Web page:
Sunday, January 15, 2012

What Can I Do To Get Sharp Images With A Compact Camera?

Okay, so you've been watching how the capability of very compact cameras has been increasing quickly, blurring the lines between compact and SLR, amateur and "pro" equipment.  These changes are real.  For example, the Lumix DMC-LX5 has many features and image quality previously restricted to more expensive (and heavier, larger) cameras.

From The Online Photographer
Image Source: 
http://theonlinephotographer.typepad.com/.a/
6a00df351e888f8834014e89d45965970d-800wi

 

But, the compactness and lightness of these new models is both blessing and curse.  Okay, mostly blessing, speaking as someone whose back has suffered from 40 lb camera bags.  One drawback is that the new cameras are so small, it's very difficult to hold them still during exposure, which is necessary to avoid blurring of the image when using slower shutter speeds.  Also, using an LCD display to frame your shot, with your arms extended, puts you in a less stable position to begin with.  So, how do you eliminate your own motion during shooting and get those sharp images you want?

 

In a lively forum entry on dpreview.com, user Rick880 asked this very question.  Here is a link (click here), but I will save you some reading time by summarizing the ideas for you:

 

First off - the old standard - a good tripod and cable release.  The small camera blessing applies here, as you can get away with a very compact tripod, with so little weight to stabilize.  Cable releases are available for some models, but not all.  In the case of the DMC-LX5, Richard Franiec's website (click here) offers this nice adapter that uses a standard screw-in cable release.  You can order the product directly via email/Paypal.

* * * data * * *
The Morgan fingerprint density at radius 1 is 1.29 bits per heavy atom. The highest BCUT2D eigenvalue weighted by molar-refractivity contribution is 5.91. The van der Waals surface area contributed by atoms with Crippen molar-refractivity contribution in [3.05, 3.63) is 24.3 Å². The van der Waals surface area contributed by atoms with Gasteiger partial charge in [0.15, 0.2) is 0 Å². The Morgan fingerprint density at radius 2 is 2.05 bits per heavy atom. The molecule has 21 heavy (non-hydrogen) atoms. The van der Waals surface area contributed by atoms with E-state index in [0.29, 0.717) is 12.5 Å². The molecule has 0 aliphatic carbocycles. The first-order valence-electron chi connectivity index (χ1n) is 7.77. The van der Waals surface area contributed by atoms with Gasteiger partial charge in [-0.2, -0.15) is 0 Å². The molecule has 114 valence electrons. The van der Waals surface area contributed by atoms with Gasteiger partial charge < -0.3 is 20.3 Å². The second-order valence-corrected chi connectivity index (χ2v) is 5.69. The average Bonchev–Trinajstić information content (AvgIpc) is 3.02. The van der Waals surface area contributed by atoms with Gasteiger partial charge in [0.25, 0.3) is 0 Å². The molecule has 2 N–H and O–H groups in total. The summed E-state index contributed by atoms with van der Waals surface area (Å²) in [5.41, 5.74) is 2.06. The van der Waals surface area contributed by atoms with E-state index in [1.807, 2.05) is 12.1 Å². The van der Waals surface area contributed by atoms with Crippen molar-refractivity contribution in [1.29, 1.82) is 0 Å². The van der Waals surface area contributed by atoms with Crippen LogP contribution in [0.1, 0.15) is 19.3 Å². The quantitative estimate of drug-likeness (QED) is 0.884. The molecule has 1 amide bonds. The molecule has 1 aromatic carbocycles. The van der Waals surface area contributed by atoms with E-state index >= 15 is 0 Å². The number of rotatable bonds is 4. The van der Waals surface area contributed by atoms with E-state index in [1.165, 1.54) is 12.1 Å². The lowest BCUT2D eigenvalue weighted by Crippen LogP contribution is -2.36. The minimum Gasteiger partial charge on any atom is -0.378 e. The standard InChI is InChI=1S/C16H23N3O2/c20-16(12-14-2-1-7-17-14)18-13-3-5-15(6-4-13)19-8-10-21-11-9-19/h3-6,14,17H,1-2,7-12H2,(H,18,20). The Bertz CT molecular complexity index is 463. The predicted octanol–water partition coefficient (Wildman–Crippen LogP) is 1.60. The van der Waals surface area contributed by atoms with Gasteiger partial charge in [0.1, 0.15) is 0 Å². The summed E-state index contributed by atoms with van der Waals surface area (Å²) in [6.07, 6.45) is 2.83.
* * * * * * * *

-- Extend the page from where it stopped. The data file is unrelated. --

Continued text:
Photo source: http://www.kleptography.com/rf/lx3_04.jpg


But, a even a small tripod may be more than you want to carry.


A second approach is to use something - the neck strap, a string or chain connected to the camera, usually through the tripod mount on the bottom of the camera, and pull it tight while you've got the camera in shooting position.  This lends some stiffness to your body and arms, which can significantly reduce motion.  Here's an example of a homemade version from instructables.com:


"String Tripod"

Image Source: http://www.instructables.com

/image/F1N2WJVF0ZSTF17/String-Tripod.jpg


A third method is to use the camera's internal timer to trigger the shutter.  This removes the tendency to move the camera when pushing down on the shutter release with your finger.  However, it requires a subject that will wait a few seconds for your timer to go off, without missing the shot.


Fourth, most new compacts have a "burst" mode, where they will take multiple images in rapid succession.  If you take several pictures, you can usually find one that's very sharp.  This has the same disadvantage, in that it's only useful if your subject is holding still.


Finally, some advanced compacts, the DMC-LX5 included, have optional viewfinders (the LVF1 in the case of the LX5).  This may be the best way to avoid that "arm's length" motion, by bringing the camera back to your eye, which is where it belongs in my opinion.  You are much more stable in this position than with your arms extended, camera at the far end.


I hope you find these tips helpful.  These little cameras really are amazing - don't let their small size be a disadvantage!


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